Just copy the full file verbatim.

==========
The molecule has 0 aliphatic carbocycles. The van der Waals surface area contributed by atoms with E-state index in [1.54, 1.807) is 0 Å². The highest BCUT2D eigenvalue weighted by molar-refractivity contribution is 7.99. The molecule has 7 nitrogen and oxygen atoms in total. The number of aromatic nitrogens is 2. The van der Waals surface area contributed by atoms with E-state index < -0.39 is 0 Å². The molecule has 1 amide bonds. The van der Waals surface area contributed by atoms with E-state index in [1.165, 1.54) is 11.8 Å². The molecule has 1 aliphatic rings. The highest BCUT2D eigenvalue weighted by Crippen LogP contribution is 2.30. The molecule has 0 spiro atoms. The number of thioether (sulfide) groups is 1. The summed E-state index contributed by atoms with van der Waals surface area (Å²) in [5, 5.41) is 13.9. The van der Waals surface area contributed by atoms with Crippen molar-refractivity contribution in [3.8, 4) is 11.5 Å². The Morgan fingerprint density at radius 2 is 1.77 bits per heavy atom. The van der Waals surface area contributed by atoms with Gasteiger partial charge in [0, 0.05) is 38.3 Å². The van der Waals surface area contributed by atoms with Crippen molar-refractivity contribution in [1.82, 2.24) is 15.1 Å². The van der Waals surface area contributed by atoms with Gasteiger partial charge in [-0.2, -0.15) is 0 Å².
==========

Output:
The molecule has 0 aliphatic carbocycles. The van der Waals surface area contributed by atoms with E-state index in [1.54, 1.807) is 0 Å². The highest BCUT2D eigenvalue weighted by molar-refractivity contribution is 7.99. The molecule has 7 nitrogen and oxygen atoms in total. The number of aromatic nitrogens is 2. The van der Waals surface area contributed by atoms with E-state index < -0.39 is 0 Å². The molecule has 1 amide bonds. The van der Waals surface area contributed by atoms with E-state index in [1.165, 1.54) is 11.8 Å². The molecule has 1 aliphatic rings. The highest BCUT2D eigenvalue weighted by Crippen LogP contribution is 2.30. The molecule has 0 spiro atoms. The number of thioether (sulfide) groups is 1. The summed E-state index contributed by atoms with van der Waals surface area (Å²) in [5, 5.41) is 13.9. The van der Waals surface area contributed by atoms with Crippen molar-refractivity contribution in [3.8, 4) is 11.5 Å². The Morgan fingerprint density at radius 2 is 1.77 bits per heavy atom. The van der Waals surface area contributed by atoms with Gasteiger partial charge in [0, 0.05) is 38.3 Å². The van der Waals surface area contributed by atoms with Crippen molar-refractivity contribution in [1.82, 2.24) is 15.1 Å². The van der Waals surface area contributed by atoms with Gasteiger partial charge in [-0.2, -0.15) is 0 Å².